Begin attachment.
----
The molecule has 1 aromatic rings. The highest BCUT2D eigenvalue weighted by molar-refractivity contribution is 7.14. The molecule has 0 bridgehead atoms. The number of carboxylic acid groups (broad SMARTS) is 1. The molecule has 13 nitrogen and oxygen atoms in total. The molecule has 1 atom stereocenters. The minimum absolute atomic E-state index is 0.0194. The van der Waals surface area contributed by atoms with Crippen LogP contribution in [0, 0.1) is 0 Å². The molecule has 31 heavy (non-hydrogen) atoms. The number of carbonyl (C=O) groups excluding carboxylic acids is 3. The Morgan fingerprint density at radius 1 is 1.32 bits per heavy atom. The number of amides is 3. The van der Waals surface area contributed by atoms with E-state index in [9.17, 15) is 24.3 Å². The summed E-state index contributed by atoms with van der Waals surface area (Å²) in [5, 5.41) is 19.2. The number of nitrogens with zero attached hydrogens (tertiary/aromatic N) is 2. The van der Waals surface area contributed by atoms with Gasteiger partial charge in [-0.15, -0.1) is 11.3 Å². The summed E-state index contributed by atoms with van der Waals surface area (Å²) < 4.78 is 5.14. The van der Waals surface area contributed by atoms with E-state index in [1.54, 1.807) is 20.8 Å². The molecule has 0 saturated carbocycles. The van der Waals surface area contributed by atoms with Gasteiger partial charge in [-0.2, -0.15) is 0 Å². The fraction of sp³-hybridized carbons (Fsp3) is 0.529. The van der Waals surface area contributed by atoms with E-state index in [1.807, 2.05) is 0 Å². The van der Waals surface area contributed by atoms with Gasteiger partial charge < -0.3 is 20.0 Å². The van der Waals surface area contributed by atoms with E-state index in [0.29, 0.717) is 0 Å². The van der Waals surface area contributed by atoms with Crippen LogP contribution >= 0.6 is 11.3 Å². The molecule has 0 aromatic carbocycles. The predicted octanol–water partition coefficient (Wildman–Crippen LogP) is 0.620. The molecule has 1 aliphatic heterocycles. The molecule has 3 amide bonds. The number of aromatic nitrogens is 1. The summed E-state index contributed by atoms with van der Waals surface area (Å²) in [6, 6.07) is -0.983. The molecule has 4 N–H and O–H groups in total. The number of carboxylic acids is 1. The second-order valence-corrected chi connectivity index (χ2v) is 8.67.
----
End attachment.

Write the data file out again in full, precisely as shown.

The molecule has 1 aromatic rings. The highest BCUT2D eigenvalue weighted by molar-refractivity contribution is 7.14. The molecule has 0 bridgehead atoms. The number of carboxylic acid groups (broad SMARTS) is 1. The molecule has 13 nitrogen and oxygen atoms in total. The molecule has 1 atom stereocenters. The minimum absolute atomic E-state index is 0.0194. The van der Waals surface area contributed by atoms with Crippen LogP contribution in [0, 0.1) is 0 Å². The molecule has 31 heavy (non-hydrogen) atoms. The number of carbonyl (C=O) groups excluding carboxylic acids is 3. The Morgan fingerprint density at radius 1 is 1.32 bits per heavy atom. The number of amides is 3. The van der Waals surface area contributed by atoms with E-state index in [9.17, 15) is 24.3 Å². The summed E-state index contributed by atoms with van der Waals surface area (Å²) in [5, 5.41) is 19.2. The number of nitrogens with zero attached hydrogens (tertiary/aromatic N) is 2. The van der Waals surface area contributed by atoms with Gasteiger partial charge in [-0.15, -0.1) is 11.3 Å². The summed E-state index contributed by atoms with van der Waals surface area (Å²) < 4.78 is 5.14. The van der Waals surface area contributed by atoms with E-state index in [1.54, 1.807) is 20.8 Å². The molecule has 0 saturated carbocycles. The van der Waals surface area contributed by atoms with Gasteiger partial charge in [-0.2, -0.15) is 0 Å². The fraction of sp³-hybridized carbons (Fsp3) is 0.529. The van der Waals surface area contributed by atoms with E-state index in [1.807, 2.05) is 0 Å². The van der Waals surface area contributed by atoms with Gasteiger partial charge < -0.3 is 20.0 Å². The van der Waals surface area contributed by atoms with E-state index in [0.29, 0.717) is 0 Å². The van der Waals surface area contributed by atoms with Crippen LogP contribution >= 0.6 is 11.3 Å². The molecule has 0 aromatic carbocycles. The predicted octanol–water partition coefficient (Wildman–Crippen LogP) is 0.620. The molecule has 1 aliphatic heterocycles. The molecule has 3 amide bonds. The number of aromatic nitrogens is 1. The summed E-state index contributed by atoms with van der Waals surface area (Å²) in [6, 6.07) is -0.983. The molecule has 4 N–H and O–H groups in total. The number of carboxylic acids is 1. The second-order valence-corrected chi connectivity index (χ2v) is 8.67.